Studies on the inhalation toxicology of two fiberglasses and amosite asbestos in the Syrian golden hamster. Part II. Results of chronic exposure.
Fiberglass (FG) is the largest category of man-made mineral fibers (MMVFs). Many types of FG are manufactured for specific uses building insulation, air handling, filtration, and sound absorption. In the United States, > 95% of FG produced is for building insulation. Several inhalation studies in rodents of FG building insulation have shown no indication of pulmonary fibrosis or carcinogenic activity. However, because of increasing use and potential for widespread human exposure, a chronic toxicity/carcinogenicity inhalation study of a typical building insulation FG (MMVF 10a) was conducted in hamsters, which were shown to be highly sensitive to the induction of mesotheliomas with another MMVF. A special-application FG (MMVF 33) and amosite asbestos were used for comparative purposes. Groups of 140 weanling male Syrian golden hamsters were exposed via nose-only inhalation for 6 h/day, 5 days/wk for 78 wk to either filtered air (chamber controls) or MMVF 10a, MMVF 33, or amosite asbestos at 250-300 WHO fibers/cm(3) with two additional amosite asbestos groups at 25 and 125 WHO fibers/cm(3). They were then held unexposed for 6 wk until approximately 10-20% survival. After 13, 26, 52, and 78 wk, various pulmonary parameters and lung fiber burdens were evaluated. Groups hamsters were removed from exposure at 13 and 52 wk and were held until 78 wk (recovery groups). Initial lung deposition of long fibers (>20 microm in length) after a single 6-h exposure was similar for all 3 fibers exposed to 250-300 fibers/cm(3). MMVF 10a lungs showed inflammation (which regressed in recovery hamsters) but no pulmonary or pleural fibrosis or neoplasms. MMVF 33 induced more severe inflammation and mild interstitial and pleural fibrosis by 26 wk that progressed in severity until 52 wk, after which it plateaued. While the inflammatory lesions regressed in the recovery animals, pulmonary or pleural fibrosis did not. A single multicentric mesothelioma was observed at 32 wk. No neoplasms were found in the remainder of the study. Amosite asbestos produced dose-related inflammation and pulmonary and pleural fibrosis as early as 13 wk in all 3 exposure levels. The lesions progressed during the course of the study, and at 78 wk severe pulmonary fibrosis with large areas of consolidation was observed in the highest 2 exposure groups. Progressive pleural fibrosis with mesothelial hypertrophy and hyperplasia was present in the thoracic wall and diaphragm in most animals and increased with time in the recovery hamsters. While no pulmonary neoplasms were observed in the amosite exposed hamsters, a large number of mesotheliomas were found; 25 fibers/cm(3), 3.6%; 125 fibers/cm(3), 25.9%; and 250 fibers/cm(3), 19.5%. For the 3 fiber types, the severity of the lung and pleural lesions generally paralleled the cumulative fiber burden, especially those >20 microm length, in the lung, thoracic wall, and diaphragm. They also inversely paralleled the in vitro dissolution rates; that is, the faster the dissolution, the lower were the cumulative lung burdens and the less severe the effects.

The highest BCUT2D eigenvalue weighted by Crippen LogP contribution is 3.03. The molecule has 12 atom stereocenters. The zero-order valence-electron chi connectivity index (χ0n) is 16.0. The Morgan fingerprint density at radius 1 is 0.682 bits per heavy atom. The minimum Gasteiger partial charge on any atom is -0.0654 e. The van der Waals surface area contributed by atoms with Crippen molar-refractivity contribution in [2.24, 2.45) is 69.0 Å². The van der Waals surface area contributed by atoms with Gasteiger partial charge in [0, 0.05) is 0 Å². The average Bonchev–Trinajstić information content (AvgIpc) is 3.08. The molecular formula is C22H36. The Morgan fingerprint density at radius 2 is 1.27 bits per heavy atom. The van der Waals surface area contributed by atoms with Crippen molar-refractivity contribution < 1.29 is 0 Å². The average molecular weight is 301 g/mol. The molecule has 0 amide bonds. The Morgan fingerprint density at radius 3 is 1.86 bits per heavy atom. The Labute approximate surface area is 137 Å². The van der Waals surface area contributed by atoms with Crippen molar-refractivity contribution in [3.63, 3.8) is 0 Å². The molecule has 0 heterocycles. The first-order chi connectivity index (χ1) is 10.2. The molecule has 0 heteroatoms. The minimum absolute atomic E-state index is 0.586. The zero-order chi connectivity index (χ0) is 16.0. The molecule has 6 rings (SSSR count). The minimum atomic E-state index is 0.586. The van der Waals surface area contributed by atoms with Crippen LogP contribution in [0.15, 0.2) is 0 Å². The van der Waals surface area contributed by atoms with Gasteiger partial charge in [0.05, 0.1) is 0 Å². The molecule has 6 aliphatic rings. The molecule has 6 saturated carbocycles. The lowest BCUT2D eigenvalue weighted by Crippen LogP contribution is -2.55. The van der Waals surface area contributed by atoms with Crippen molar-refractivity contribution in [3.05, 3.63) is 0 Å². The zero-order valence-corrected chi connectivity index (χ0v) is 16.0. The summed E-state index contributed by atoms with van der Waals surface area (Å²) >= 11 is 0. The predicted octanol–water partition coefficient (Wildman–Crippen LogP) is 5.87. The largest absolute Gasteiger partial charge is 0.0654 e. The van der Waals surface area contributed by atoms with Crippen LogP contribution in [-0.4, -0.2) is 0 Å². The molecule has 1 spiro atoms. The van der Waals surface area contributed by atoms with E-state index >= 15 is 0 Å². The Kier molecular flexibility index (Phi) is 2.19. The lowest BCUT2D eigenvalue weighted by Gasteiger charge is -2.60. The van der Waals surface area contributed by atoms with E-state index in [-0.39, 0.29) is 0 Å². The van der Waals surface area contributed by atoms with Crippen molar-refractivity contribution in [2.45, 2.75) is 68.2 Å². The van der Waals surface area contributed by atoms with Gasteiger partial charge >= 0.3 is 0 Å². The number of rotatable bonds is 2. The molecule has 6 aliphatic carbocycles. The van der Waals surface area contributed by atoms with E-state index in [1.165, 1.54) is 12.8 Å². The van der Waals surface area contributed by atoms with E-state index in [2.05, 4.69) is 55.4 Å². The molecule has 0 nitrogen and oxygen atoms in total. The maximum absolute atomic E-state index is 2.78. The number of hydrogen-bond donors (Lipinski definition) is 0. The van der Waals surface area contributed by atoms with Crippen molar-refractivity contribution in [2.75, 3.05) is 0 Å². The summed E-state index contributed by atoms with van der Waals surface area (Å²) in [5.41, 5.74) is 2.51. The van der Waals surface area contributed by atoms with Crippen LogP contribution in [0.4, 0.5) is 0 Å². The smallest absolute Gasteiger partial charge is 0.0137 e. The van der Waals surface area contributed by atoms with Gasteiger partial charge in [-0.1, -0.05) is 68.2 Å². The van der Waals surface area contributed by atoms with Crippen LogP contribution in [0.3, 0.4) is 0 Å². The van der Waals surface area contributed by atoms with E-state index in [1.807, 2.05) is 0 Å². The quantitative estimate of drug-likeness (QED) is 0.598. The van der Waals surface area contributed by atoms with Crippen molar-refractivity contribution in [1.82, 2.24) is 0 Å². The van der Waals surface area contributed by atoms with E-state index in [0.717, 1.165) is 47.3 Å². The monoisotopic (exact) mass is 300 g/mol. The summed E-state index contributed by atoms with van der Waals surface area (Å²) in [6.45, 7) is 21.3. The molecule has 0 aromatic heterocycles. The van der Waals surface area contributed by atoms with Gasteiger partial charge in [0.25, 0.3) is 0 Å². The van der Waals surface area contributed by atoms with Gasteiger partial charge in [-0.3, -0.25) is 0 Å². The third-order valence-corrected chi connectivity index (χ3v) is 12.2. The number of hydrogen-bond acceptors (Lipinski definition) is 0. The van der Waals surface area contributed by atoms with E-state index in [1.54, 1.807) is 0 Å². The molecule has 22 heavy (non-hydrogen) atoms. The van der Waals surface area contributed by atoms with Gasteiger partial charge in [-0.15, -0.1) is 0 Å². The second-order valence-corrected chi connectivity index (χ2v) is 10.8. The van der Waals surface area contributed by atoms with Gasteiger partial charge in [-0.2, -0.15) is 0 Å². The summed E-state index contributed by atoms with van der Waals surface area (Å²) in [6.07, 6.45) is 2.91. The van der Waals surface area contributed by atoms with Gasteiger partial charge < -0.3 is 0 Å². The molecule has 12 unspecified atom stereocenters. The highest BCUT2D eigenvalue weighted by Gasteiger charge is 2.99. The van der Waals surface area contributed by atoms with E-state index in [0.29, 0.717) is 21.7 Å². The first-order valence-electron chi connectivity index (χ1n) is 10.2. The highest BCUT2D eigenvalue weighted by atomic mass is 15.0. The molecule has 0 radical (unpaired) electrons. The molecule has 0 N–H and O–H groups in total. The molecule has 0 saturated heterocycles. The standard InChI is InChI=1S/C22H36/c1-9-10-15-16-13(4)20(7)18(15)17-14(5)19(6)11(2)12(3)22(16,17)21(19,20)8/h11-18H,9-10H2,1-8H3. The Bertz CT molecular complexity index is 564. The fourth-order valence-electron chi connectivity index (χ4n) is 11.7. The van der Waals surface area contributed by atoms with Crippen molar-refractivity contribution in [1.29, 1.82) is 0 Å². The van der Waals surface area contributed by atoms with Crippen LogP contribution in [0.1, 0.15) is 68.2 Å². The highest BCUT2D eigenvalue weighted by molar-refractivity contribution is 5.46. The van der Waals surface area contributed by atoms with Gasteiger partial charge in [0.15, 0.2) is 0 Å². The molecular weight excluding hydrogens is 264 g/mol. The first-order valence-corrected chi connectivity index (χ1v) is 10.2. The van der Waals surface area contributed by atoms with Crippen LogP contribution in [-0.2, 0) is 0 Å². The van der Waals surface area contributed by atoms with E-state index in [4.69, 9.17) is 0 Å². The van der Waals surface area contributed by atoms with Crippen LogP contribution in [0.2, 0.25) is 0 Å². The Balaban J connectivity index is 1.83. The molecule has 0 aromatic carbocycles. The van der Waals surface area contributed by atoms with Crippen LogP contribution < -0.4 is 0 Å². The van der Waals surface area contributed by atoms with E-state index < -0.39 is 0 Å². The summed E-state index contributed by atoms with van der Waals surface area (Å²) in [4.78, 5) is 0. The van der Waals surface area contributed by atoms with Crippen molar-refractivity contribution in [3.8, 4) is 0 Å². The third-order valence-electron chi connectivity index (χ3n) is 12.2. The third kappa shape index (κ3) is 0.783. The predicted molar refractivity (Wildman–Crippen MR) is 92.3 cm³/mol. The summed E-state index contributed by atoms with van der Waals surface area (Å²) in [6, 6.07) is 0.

McConnell, EE; Axten, C; Hesterberg, TW; Chevalier, J; Miiller, WC; Everitt, J; Oberdörster, G; Chase, GR; Thevenaz, P; Kotin, P
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